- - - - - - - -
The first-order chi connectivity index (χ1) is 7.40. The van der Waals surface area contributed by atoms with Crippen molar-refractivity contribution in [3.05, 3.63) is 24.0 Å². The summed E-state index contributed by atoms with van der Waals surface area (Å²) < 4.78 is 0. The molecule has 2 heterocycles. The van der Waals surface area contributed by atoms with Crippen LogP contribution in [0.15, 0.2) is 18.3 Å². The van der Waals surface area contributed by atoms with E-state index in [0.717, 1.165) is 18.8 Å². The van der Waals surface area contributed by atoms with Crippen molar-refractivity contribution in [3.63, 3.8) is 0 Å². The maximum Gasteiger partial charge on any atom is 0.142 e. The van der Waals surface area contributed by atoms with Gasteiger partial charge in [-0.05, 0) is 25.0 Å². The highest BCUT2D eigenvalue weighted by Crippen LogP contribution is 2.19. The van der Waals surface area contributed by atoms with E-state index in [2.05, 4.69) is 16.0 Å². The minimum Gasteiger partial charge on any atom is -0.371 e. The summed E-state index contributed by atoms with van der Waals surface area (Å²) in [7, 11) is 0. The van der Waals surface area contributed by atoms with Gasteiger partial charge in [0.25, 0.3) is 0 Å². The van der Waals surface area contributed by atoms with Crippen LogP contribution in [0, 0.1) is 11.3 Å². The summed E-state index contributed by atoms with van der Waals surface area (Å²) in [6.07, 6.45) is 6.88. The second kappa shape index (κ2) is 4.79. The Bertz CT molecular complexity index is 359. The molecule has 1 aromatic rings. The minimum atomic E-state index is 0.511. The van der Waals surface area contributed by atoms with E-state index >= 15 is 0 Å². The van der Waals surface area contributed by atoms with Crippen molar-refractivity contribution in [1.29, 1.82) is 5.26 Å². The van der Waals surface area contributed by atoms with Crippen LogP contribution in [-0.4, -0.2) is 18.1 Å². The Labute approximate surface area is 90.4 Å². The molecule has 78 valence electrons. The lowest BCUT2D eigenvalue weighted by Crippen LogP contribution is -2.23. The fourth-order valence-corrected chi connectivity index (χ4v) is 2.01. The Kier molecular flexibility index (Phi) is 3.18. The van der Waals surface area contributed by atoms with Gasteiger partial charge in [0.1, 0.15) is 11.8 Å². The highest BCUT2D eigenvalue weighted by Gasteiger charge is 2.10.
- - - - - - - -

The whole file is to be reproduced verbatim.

The first-order chi connectivity index (χ1) is 7.40. The van der Waals surface area contributed by atoms with Crippen molar-refractivity contribution in [3.05, 3.63) is 24.0 Å². The summed E-state index contributed by atoms with van der Waals surface area (Å²) < 4.78 is 0. The molecule has 2 heterocycles. The van der Waals surface area contributed by atoms with Crippen LogP contribution in [0.15, 0.2) is 18.3 Å². The van der Waals surface area contributed by atoms with E-state index in [0.717, 1.165) is 18.8 Å². The van der Waals surface area contributed by atoms with Crippen molar-refractivity contribution in [3.63, 3.8) is 0 Å². The maximum Gasteiger partial charge on any atom is 0.142 e. The van der Waals surface area contributed by atoms with Gasteiger partial charge in [-0.05, 0) is 25.0 Å². The highest BCUT2D eigenvalue weighted by Crippen LogP contribution is 2.19. The van der Waals surface area contributed by atoms with E-state index in [2.05, 4.69) is 16.0 Å². The minimum Gasteiger partial charge on any atom is -0.371 e. The summed E-state index contributed by atoms with van der Waals surface area (Å²) in [7, 11) is 0. The van der Waals surface area contributed by atoms with Gasteiger partial charge in [0.25, 0.3) is 0 Å². The van der Waals surface area contributed by atoms with Crippen LogP contribution in [0, 0.1) is 11.3 Å². The summed E-state index contributed by atoms with van der Waals surface area (Å²) in [6.07, 6.45) is 6.88. The second kappa shape index (κ2) is 4.79. The Bertz CT molecular complexity index is 359. The molecule has 1 aromatic rings. The minimum atomic E-state index is 0.511. The van der Waals surface area contributed by atoms with E-state index >= 15 is 0 Å². The van der Waals surface area contributed by atoms with Crippen molar-refractivity contribution in [1.29, 1.82) is 5.26 Å². The van der Waals surface area contributed by atoms with Crippen LogP contribution in [-0.4, -0.2) is 18.1 Å². The Labute approximate surface area is 90.4 Å². The molecule has 78 valence electrons. The lowest BCUT2D eigenvalue weighted by Crippen LogP contribution is -2.23. The fourth-order valence-corrected chi connectivity index (χ4v) is 2.01. The Kier molecular flexibility index (Phi) is 3.18. The van der Waals surface area contributed by atoms with Gasteiger partial charge in [0.1, 0.15) is 11.8 Å². The highest BCUT2D eigenvalue weighted by Gasteiger charge is 2.10.